The ISDT has always been a benchmark for me.  We have hare-and-hound but not the Trask Mountain wooded stuff, although the Wagner Cup Trials have been held at Donner Ranch in the Sierra just 70 miles from us.  We watched a few years ago and even my wife, a non-motorcyclist, got totally into the trials riding and competition!  Of course, there's the Rubicon Trail, which I cover on the ground mostly, filming events like the Wheelers for the Wounded.  In the mid-'90s, I wanted to take the XR350R over that trail, never found the time.  Today, I would not subject any of my bikes to that level of abuse, the trail has gotten progressively worse over the years.  35"-37" tires are the "norm" for the Rubicon Trail 4x4s.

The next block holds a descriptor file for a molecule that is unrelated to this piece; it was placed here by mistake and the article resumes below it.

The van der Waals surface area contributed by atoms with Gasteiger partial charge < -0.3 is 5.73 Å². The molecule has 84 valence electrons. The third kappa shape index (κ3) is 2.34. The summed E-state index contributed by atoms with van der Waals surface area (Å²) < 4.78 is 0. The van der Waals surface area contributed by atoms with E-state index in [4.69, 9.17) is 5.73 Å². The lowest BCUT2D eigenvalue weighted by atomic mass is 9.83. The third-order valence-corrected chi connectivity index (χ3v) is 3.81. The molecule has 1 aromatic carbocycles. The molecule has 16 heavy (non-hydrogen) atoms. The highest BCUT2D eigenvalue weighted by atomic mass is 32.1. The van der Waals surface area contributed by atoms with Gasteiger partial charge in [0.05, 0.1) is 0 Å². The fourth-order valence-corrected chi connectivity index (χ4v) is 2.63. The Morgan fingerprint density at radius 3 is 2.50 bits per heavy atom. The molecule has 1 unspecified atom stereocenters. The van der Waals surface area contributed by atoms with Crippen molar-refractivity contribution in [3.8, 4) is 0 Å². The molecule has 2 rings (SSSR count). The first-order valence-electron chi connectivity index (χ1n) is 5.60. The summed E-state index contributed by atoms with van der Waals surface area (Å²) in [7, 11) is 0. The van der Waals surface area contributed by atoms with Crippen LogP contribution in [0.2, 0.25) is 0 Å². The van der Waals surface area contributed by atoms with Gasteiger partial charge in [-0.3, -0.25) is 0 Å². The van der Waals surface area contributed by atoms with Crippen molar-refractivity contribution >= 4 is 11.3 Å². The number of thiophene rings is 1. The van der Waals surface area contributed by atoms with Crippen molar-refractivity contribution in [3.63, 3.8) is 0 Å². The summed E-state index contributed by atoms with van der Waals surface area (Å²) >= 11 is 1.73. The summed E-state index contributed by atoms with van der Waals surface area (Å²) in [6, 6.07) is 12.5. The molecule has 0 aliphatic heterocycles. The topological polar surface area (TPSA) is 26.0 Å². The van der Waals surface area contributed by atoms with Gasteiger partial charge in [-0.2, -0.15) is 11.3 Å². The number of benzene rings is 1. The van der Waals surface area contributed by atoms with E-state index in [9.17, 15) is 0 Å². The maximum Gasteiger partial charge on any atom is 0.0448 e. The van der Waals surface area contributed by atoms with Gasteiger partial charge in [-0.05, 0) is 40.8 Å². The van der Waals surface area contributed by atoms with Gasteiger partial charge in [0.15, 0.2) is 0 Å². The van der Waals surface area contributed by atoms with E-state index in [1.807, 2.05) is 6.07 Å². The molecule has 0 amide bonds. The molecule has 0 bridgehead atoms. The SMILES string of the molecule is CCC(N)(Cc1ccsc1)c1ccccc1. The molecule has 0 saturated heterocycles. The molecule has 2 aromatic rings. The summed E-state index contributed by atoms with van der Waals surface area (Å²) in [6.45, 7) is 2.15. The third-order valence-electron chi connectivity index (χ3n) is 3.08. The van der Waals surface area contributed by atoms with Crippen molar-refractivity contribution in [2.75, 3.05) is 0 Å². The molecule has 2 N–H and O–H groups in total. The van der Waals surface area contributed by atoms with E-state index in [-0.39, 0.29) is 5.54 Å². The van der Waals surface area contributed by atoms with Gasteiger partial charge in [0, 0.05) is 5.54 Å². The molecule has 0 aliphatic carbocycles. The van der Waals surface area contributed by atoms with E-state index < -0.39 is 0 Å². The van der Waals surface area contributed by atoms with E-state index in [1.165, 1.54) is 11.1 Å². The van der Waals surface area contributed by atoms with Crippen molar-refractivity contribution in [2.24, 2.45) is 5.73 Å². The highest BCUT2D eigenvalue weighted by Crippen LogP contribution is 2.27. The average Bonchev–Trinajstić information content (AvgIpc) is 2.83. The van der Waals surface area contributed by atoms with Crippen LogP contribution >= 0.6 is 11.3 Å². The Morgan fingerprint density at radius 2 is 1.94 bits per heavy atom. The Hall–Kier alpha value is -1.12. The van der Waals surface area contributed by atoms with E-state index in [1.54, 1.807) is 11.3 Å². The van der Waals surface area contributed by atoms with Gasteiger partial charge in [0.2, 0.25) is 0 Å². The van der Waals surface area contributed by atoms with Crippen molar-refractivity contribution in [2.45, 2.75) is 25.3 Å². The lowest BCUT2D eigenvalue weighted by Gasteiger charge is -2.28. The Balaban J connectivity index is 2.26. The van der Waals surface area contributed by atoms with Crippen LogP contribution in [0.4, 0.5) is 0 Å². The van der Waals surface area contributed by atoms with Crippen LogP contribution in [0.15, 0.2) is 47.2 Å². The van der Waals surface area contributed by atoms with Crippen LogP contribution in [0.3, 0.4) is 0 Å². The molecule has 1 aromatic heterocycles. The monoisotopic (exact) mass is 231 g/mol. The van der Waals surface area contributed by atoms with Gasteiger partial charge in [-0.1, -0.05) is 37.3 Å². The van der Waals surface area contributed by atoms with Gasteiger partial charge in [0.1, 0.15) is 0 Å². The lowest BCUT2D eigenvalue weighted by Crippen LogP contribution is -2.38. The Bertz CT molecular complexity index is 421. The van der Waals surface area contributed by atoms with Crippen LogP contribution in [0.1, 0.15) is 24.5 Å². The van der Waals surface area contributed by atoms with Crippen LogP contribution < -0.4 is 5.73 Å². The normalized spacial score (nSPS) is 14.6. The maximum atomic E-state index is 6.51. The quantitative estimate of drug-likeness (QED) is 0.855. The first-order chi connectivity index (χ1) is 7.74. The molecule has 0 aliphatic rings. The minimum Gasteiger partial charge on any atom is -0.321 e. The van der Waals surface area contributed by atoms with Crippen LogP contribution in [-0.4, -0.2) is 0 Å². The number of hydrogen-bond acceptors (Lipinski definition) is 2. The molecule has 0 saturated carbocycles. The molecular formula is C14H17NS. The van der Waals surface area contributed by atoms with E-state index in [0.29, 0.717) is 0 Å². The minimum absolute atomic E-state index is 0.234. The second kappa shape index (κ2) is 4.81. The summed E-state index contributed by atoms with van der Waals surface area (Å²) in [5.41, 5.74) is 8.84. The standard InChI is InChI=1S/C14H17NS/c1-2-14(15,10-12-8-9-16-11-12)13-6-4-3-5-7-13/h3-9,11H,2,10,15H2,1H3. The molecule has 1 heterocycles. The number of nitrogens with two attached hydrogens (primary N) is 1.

I did know that our XR500R engines have their differences.  1984 has the XR500R at its peak just prior to the intro of the XR600R.  Many regard the XR600R as the same league as the XR650R.  I'm very tactful with a local ex-racer who has run the Virginia City Grand Prix many times.  He still swears by his XR600R bikes.  I believe the XR650R takes it to the next level, as you will discover shortly, Greg!

 

I'd like to see you through the XR350R overheat issue.  The troubleshooting list I provided will be helpful.  These bikes were not known for overheating, although air cooling, 9.5:1 compression and only 23 horsepower can create a conflict quickly!  There is a big difference between the XR350R and the XR500R.  I show my respect when riding the 350, although it has been ridden, for sure!  That bike definitely has a place in our stables.

 

Moses



#3 fullchoke

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Posted 19 August 2014 - 05:26 PM